When this popular franchise began, the personalities carried the minimal plot and maximum action adventures through, but as the scope became bigger, the plots became more convoluted.
I can’t imagine anyone who hasn’t seen the last four or five really knowing – or caring – what has happened and what is going on now, as they’ve swelled from streetfighters to save-the-world in land, sky, and sea scenarios.
Case in point: A submarine in the South Pole. Before you ponder this, keep in mind the latest cliffhanger ending is an intriguing tease for “Fast X Part 2,” now scheduled for 2025. Apparently, not the end of the road but “the last chapters” with another or two.
This latest excursion through Brazil, Rome, Portugal, London, Los Angeles, and Antarctica is ultimately fan service. Let’s face it – few view these for interesting intricate stories. Now going into their third decade, people want bullets to spray, cars to fly and more pedals to the metal than in the last chapter.
The stories are such a minimal template that I’ve accused them of being written by chimps, but now, after number 10, I’m convinced they are employing AI.
The latest screenwriters – veteran Justin Lin plus newbie Dan Mazeau — touch on previous scenarios for some sense of a plot thread, but it doesn’t make “Fast X” easy to follow. The characters are based on those created by Gary Scott Thompson in 2001’s “The Fast and the Furious.”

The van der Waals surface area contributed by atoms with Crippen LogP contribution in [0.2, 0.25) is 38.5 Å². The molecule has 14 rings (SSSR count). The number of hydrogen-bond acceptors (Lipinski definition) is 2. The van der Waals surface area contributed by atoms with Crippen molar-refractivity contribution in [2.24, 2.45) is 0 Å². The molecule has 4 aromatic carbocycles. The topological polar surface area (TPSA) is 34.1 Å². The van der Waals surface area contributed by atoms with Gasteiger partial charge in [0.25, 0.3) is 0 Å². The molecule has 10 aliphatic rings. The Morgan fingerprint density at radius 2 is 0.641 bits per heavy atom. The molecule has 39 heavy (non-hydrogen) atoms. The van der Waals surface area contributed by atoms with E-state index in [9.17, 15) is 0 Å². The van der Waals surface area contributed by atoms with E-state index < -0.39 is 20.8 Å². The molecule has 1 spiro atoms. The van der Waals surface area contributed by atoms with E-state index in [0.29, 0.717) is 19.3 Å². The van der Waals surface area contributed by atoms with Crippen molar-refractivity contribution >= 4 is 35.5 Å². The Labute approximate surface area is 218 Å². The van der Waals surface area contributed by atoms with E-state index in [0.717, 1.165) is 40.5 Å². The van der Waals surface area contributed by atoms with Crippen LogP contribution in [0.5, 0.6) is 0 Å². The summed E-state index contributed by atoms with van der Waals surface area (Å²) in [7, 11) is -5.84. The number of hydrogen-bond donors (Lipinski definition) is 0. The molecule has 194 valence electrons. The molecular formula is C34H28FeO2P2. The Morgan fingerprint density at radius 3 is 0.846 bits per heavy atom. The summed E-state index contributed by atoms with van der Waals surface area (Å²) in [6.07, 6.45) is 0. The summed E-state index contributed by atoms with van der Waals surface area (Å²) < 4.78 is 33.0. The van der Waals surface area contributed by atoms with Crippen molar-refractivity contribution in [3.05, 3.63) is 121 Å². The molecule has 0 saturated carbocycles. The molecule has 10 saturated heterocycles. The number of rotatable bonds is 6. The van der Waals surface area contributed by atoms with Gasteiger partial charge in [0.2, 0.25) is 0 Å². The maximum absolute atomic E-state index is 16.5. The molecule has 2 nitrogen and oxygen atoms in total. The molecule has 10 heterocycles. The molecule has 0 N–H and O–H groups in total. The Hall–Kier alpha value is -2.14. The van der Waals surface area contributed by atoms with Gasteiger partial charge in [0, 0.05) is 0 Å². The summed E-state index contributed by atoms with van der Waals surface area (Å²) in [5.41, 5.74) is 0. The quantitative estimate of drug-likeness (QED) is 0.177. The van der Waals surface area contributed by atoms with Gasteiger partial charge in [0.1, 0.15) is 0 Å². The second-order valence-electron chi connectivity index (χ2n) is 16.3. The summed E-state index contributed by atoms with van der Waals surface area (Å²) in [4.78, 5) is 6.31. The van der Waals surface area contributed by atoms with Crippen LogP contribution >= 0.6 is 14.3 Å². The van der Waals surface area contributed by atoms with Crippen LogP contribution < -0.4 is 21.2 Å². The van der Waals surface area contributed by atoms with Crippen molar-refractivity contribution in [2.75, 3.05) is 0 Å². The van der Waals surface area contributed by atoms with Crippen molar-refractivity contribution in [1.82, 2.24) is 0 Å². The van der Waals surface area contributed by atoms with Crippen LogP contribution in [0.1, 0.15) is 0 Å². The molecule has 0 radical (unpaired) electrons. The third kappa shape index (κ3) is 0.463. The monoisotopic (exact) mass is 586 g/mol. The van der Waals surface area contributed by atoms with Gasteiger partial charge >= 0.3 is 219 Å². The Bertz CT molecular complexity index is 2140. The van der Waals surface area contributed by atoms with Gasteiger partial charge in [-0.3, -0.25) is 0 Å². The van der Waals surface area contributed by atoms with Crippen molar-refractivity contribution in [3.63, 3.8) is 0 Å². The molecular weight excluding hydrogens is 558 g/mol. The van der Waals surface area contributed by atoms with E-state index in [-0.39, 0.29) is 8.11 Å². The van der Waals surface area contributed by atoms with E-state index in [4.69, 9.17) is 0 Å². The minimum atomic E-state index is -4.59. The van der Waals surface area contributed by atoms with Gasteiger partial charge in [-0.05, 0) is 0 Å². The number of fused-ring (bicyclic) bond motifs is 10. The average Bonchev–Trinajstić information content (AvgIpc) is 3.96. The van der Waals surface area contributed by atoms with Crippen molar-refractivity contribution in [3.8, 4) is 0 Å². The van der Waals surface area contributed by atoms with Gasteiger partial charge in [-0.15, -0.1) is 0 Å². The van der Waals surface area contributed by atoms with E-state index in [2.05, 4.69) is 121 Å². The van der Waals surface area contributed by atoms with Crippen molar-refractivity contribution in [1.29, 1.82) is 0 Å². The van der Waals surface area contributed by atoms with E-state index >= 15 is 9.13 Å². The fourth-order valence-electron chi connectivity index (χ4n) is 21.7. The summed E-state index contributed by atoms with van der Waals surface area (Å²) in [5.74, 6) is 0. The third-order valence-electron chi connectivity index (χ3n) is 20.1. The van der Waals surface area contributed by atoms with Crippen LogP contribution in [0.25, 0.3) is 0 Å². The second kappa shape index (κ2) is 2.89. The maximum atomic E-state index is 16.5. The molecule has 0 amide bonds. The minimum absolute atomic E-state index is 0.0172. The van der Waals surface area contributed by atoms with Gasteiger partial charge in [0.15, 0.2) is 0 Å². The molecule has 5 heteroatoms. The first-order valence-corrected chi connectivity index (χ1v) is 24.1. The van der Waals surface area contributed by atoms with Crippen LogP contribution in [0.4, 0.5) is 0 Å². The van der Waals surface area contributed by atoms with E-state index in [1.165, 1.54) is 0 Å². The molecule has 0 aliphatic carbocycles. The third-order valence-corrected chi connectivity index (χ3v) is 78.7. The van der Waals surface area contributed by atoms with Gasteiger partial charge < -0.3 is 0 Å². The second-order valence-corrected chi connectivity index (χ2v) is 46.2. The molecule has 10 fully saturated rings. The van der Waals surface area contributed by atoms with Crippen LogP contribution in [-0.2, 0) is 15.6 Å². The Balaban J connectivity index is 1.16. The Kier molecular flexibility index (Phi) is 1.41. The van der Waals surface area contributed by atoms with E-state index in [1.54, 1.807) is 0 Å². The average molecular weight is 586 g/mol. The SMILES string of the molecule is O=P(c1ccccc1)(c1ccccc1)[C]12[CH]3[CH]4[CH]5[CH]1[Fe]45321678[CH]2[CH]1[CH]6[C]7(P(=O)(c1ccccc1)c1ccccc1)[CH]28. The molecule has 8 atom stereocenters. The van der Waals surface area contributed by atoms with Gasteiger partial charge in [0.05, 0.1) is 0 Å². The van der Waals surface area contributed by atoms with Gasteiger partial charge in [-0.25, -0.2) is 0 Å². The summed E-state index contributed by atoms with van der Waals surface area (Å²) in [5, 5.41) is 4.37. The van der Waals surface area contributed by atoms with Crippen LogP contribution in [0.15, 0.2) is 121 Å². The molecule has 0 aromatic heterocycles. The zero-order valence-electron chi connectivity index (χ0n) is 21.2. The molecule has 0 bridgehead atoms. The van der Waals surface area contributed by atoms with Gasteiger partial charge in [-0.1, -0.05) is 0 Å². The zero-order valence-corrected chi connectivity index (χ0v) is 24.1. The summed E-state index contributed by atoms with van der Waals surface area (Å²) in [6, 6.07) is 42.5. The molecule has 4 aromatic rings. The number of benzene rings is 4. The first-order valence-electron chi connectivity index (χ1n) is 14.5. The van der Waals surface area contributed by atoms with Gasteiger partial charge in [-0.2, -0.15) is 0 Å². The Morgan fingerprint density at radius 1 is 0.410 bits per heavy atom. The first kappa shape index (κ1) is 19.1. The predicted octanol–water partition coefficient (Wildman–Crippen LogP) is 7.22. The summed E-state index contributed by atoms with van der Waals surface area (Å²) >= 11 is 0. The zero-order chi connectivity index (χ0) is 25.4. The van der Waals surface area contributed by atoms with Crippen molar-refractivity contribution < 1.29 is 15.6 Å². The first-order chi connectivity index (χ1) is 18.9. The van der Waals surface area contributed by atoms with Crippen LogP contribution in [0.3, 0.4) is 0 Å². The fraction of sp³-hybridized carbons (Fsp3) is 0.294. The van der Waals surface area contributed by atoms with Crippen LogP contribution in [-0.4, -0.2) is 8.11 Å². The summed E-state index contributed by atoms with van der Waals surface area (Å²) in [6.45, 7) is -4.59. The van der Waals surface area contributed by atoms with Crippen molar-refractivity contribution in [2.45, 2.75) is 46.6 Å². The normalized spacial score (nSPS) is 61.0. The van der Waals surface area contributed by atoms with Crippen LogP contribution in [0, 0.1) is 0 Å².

Lin, who directed the third through sixth movies (“The Fast and the Furious: Tokyo Drift” in 2006, “Fast and Furious” in 2009, “Fast Five” in 2011 and “Fast and Furious 6” in 2013, returned for the ninth (“F9, The Fast Saga” in 2021), but abandoned directing this movie, over ‘creative differences,’ and Louis Leterrier, who made the first two “Transporter” movies, took over. Lin, however, stayed on as a producer and has a screenwriting credit.
The entire canon includes “2 Fast 2 Furious” in 2003, “Furious 7” in 2015, “The Fate of the Furious” in 2017, and then “Fast and Furious Presents Hobbs and Shaw” in 2019.
What happens next will determine the franchise’s grand finale. But harkening back to the early glory days would be a nice change of pace, for these increasingly ludicrous sequels have spun the original intentions out of control. After all, it’s supposed to be about family.
“Fast X” is a 2023 action thriller directed by Louis Leterrier and starring Vin Diesel, Michelle Rodriguez, Jason Momoa, Charlize Theron, Jason Statham, John Cena, Jordana Brewster, Brie Larson, Helen Mirren, Rita Moreno, Tyrese Gibson, Sung Kang, Nathalie Emmanuel, Ludacris, Scott Eastwood, Alan Ritchson. It is rated PG-13 for intense sequences of violence, action and language, and some suggestive material. and the run time is 2 hours, 21 minutes. It opened in theaters May 19. Lynn’s Grade: C-.
Lynn Venhaus has had a continuous byline in St. Louis metro region publications since 1978. She is a Rotten Tomatoes-approved film critic, currently reviews films for Webster-Kirkwood Times and KTRS Radio, covers entertainment for PopLifeSTL.com and co-hosts podcast PopLifeSTL.com…Presents, and writes features and news for Belleville News-Democrat and contributes to other publications. She is a member of CCA, AWFJ and St. Louis Film Critics Association. She is a founding member of the St. Louis Theater Circle.